“Memory is a selection of images, some elusive, others printed indelibly on the brain.” So begins Kasi Lemmons’ transgressive, inventive, and bold depiction of doubt and desire in her debut film Eve’s Bayou. In this opening line we are introduced to a fundamental theme that threads throughout the film: the unreliability of memory, both as a result of selection and imposition. The notion of selection is of particular interest, as it harkens back to the psychoanalytic session in which the analysand filters their memories and chooses words to signify their dreams and experiences to the analyst. The voice that opens the film is of an older Eve, adding a layer of temporal distance and further unreliability. As Keeling suggests, the adult Eve “frames images of her childhood,” occupying a set of images or experiences. Yet “there is always a larger set,” the unseen which this film draws attention to by virtue of exclusion. The notion of imposition is also discussed by Freud in his assertion that sexuality originates from without, staining the brain and memory as the primal scene of sexual trauma. We see this very scene depicted within the first few seconds of the film.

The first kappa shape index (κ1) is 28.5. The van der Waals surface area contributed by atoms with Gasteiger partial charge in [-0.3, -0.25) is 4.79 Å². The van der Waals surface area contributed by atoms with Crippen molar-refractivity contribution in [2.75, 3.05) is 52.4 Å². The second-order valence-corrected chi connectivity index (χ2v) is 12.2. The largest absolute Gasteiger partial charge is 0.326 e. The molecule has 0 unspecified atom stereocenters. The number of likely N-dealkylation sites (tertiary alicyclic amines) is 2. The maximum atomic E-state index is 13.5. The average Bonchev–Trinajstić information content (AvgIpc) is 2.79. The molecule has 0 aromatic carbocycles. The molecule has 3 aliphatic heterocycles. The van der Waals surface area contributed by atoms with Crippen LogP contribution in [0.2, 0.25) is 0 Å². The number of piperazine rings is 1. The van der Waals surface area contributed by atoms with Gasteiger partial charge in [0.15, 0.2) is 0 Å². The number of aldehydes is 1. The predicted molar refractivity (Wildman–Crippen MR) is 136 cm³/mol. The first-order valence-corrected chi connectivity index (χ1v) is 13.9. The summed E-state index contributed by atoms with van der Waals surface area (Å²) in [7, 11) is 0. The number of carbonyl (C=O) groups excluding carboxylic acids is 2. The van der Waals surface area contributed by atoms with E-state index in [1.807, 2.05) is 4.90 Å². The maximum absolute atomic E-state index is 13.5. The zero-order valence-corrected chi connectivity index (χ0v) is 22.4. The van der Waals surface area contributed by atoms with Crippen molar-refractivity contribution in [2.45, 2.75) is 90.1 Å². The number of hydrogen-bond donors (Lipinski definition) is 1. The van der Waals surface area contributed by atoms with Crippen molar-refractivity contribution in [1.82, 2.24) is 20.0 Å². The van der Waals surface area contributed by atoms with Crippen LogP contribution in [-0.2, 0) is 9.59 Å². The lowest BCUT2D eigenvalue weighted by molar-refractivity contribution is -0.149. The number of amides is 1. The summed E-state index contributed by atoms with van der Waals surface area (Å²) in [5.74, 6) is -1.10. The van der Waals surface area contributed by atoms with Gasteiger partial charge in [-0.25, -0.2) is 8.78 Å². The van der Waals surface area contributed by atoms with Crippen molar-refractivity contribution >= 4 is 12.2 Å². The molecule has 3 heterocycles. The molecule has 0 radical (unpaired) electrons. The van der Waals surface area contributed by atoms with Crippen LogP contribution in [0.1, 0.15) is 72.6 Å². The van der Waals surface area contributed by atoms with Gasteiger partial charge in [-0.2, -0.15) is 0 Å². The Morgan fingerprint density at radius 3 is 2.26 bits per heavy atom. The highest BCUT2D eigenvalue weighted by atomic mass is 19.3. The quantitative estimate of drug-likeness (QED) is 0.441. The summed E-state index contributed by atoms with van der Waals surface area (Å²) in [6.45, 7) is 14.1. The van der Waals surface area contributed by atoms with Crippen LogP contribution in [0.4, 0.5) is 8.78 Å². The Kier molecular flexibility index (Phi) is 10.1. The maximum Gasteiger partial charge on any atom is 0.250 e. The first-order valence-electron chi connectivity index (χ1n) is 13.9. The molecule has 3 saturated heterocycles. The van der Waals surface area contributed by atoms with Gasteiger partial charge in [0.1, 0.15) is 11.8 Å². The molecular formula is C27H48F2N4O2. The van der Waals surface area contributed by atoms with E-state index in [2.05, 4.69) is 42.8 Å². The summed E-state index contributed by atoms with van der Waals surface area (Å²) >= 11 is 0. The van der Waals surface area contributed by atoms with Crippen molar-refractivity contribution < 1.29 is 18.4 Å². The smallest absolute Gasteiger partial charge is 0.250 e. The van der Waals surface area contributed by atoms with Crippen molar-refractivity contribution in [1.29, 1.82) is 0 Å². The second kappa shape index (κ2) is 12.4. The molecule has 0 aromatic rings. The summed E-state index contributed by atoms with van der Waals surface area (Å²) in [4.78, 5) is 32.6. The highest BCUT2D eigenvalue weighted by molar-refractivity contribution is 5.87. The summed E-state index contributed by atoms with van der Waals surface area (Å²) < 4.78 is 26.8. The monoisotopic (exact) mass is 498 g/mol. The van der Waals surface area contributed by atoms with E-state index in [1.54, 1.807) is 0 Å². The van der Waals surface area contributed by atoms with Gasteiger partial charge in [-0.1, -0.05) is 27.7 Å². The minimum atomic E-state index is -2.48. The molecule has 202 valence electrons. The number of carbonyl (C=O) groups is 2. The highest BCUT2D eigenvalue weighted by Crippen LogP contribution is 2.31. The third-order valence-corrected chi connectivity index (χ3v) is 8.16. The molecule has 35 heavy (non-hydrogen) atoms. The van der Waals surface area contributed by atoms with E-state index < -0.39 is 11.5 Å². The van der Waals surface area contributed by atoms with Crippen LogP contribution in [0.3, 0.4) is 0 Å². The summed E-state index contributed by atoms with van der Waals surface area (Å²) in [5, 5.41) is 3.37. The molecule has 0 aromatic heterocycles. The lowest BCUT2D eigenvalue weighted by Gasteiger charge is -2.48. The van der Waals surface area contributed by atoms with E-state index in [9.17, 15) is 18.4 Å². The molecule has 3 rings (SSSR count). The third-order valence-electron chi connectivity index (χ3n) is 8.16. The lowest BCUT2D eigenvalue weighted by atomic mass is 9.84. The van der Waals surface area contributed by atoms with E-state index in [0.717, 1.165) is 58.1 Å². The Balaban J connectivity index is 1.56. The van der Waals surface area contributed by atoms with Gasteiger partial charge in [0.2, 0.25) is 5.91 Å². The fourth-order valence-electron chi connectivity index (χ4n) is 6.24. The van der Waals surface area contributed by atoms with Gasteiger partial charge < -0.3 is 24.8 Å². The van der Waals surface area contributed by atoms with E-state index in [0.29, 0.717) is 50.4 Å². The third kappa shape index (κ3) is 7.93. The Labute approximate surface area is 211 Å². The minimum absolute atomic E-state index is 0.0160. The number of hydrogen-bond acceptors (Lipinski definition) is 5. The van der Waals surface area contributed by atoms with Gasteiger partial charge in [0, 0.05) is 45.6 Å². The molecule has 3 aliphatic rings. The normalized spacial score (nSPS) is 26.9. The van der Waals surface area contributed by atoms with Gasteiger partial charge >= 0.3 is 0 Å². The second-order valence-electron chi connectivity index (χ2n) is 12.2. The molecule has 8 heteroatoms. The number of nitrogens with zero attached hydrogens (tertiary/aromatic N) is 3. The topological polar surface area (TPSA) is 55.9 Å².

In addition to narration, Lemmons draws attention to the doubt and subjectivity that surrounds the primal scene through camera and sound. This opening scene is framed in a very tight shot, in which it is almost impossible to discern the image. It is also shot in slow motion, further muddling the action of the vision. The use of black and white, which formerly colored the bayou in Eve’s description of its history, further disrupts the temporality of the scene. Ambiguity is underscored in the audio track as well, with indiscernible sounds accompanying the image – perhaps primal, animalistic noises, perhaps a gasp or moan? The answer lies in the perhaps.